Hopes high after ‘no houses’ call for Wellesbourne Airfield

Wellesbourne Airfield
Wellesbourne Airfield
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Hope has returned to the threatened Wellesbourne Airfield after a planning inspector said that houses should not be built at the aviation site.

An inspector examining Stratford’s Core Strategy has provisionally stated that the site should not be permitted for housing, and where possible retain aviation use.

The XM655 preservation group by Timeline events at Wellesbourne Airfield -with an aim of recreating the scene when the aircraft were in service during the Cold War. Picture by P.Neale

The XM655 preservation group by Timeline events at Wellesbourne Airfield -with an aim of recreating the scene when the aircraft were in service during the Cold War. Picture by P.Neale

While the decision is yet to be finalised, his views throw into question a decision by owners, Littler Investments to redevelop the site - an announcement which led to fears that a planning application for hundreds of houses would resurface.

Despite still not knowing what the future holds since being served eviction notices in December, businesses say it is progress in the “David and Goliath” battle to retain flights.

Frankie Stuart, secretary of campaign group, Wellesbourne Matters said: “We are on tenterhooks for a decision but this is very welcome news.

“We still do not know what owners plan to do, but if they cannot build houses then we hope the airfield can remain.

We are on tenterhooks for a decision but this is very welcome news

Frankie Stuart

“It is a case now of just waiting. This is a marvellous airfield and we have to thank all the tremendous people who have support our campaigns.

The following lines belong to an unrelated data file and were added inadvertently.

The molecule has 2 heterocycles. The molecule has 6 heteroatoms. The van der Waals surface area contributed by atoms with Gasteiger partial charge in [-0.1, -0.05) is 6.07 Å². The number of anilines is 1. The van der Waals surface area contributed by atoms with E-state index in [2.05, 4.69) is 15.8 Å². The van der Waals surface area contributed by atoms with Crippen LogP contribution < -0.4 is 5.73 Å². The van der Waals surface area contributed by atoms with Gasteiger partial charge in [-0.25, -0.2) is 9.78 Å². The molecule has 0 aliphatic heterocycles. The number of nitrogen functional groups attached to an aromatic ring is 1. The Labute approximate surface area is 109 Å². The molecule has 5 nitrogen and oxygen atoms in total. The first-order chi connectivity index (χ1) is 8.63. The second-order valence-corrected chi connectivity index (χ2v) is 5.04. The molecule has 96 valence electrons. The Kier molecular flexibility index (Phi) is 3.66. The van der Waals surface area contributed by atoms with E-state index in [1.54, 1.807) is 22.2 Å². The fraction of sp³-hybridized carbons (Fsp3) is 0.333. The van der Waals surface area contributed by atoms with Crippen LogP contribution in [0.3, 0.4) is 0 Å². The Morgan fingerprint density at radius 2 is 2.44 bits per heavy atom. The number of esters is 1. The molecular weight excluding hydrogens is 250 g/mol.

“There are many thriving businesses here and to see we have this support is fantastic.”

The airfield is home to flying schools, an aircraft maintenance businesses, the Touchdown Cafe and Wellesbourne Market. It also houses a Avro Vulcan XM655 - one of three remaining taxiable Avro Vulcans which is maintained on site by the 655 Maintenance and Preservation Society.

More than 100 people are employed on the site, and would all be forced out if owners continue with redevelopment plans in light of the housing decision.

Stratford District Council, which has been supporting businesses since the announcement last year, described the inspector’s provisional view as a “really positive step” to retaining an airfield.

A statement read: “The planning inspector who is examining the Core Strategy has provisionally indicated that he supports the council’s wish to retain and support the enhancement of the established flying functions and aviation related facilities at Wellesbourne Airfield.

“If confirmed, the provisional view from the inspector is a really positive step for those that use Wellesbourne Airfield.”

Plans for 1,600 houses at the site were fought off in 2014, and if the Core Strategy upholds the inspector’s views, the plan will not resurface.

Stratford District Council said: “At no time was the airfield included in the proposed Core Strategy for future housing.”

MP, Jeremy Wright has also said that he believes housing should not be considered there.

Plans for 1,600 houses at the site were fought off in 2014 after ongoing campaigns that the move would turn the village into a small town.

The unpopular application including a primary school, sports pitches, play areas, shops, a community hall and had land set aside for a potential secondary school.